How we Make (big) Decisions in our Marriage

One of the greatest gifts of our marriage is that Brian and I are really great together during seasons of transition and change. We struggle in other areas of marriage, but this is one of our strengths. 

This has been a season of transition and change. Actually, this will be an entire year of change. My spiritual director, Mindy, told me 11 years ago that it'd take us 2-3 years to really settle into life in SoCal before it felt like home and we had the kind of community we had in Chicago. She was right. So we anticipate this as we make another cross-country move.

I digress.

One of the things I get asked most about is how we make decisions in our marriage. It's particularly puzzling to a lot of Christian couples who (knowingly or unknowingly) hold to complementarian views of marriage where they interpret in Scripture that the husband is the spiritual leader of the family. People are curious because they see my leadership and teaching gifts used in pastoral roles in the church and wonder how this plays out at home. I'm sure some think that Brian's a softie and I always get my way. If they only knew how strong my man is!

Since day one, Brian and I have believed the Scriptures to teach an egalitarian example of marriage. We passionately believe the created design of relationships is equality and mutuality, not power and gender preference. Those are the result of the Fall, not of God's intention when he created us. In our marriage, we lead each other. We are equals. Brian submits to me (gasp) and I equally submit to Brian. We honor the supernatural spiritual gifts and skills God's given uniquely to each of us. We make decisions based on those gifts and skills, not based on gender. (If you'd like resources on this, I'd love to share some good ones. I believe this is a key issue in the church and family today.)

Since the very beginning of our marriage, we've never made a decision unless we were both in complete agreement.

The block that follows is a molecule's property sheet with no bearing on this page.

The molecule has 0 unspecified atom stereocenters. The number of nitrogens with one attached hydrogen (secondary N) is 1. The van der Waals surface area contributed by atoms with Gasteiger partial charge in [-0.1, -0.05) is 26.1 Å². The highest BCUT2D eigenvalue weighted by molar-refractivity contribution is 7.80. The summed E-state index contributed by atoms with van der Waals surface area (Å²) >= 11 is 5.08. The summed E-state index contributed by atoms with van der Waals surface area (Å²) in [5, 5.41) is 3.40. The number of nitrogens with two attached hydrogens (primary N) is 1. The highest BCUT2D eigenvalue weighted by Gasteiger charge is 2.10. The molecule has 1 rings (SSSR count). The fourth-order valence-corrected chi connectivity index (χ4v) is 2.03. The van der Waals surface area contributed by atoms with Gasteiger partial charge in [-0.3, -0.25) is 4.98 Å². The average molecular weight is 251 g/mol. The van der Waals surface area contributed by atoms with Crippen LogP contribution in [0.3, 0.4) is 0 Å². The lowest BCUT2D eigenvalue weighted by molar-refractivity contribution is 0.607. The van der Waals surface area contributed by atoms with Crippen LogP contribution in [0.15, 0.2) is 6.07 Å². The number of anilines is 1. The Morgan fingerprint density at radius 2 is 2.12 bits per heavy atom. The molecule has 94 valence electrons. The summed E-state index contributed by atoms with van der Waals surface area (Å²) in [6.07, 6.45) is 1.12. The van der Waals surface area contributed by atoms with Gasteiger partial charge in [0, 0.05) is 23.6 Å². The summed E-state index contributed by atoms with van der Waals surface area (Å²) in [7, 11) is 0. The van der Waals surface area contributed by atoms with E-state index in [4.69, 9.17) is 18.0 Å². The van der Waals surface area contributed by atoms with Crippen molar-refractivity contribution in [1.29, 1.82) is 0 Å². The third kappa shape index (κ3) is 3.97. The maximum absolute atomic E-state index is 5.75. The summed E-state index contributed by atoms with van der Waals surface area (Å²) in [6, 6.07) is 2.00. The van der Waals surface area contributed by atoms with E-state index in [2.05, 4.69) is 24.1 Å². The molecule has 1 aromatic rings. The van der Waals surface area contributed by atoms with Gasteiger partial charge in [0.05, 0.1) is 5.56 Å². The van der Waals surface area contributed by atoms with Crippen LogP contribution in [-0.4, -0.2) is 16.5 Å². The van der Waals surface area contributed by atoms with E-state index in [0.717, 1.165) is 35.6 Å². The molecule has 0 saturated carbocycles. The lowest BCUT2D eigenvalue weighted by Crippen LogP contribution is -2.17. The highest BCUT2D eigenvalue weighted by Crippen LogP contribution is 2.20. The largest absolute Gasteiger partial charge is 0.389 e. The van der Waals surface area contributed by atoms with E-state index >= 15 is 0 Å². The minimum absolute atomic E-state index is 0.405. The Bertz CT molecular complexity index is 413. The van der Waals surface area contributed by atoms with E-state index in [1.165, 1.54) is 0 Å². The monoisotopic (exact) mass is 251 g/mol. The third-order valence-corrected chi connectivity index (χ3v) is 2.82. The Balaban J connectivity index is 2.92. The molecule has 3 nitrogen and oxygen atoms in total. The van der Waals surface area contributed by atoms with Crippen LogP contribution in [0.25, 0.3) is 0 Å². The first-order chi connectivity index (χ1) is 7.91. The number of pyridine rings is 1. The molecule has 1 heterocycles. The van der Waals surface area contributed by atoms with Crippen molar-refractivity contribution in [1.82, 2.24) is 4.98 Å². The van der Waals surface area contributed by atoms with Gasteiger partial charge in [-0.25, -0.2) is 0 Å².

Brian's never played the "I'm the man card." We've sought after God together until there was unity. We see that example throughout the Scriptures as the Trinity mutually submits to each other for the benefit of the other and Creation. 

With some decisions, this has been a long and hard process. It's caused fighting, stubbornness, temporary division, and hard conversations. We've delayed making decisions until we can both look each other in the eyes and say "YES". If we can't come to an agreement, we don't make a decision. Period. We wait and work together toward unity. This commitment to decision making has made our marriage stronger and healthier as we've both compromised our list of wants, conceded our desires for the other, and blessed the dreams in each other. This way of making decisions has refined our character as we've had to work out pride, selfishness, manipulative tactics, and other sin. We believe that the same Holy Spirit lives equally inside of me as it does Brian, therefore, as God has joined us together we are one. I am not 1B because I have different body parts. Brian doesn't get to be the default decision maker and leader of our family because he's the man. I don't get to play passive in this marriage. We do this together.

As we've worked through the hard decisions, it's made the majority of other decisions so much easier. We come to a "YES" much quicker on a ton of issues because we've had to work through the harder stuff, instead of Brian just playing the "spiritual leader" card. It's strengthened both of our souls.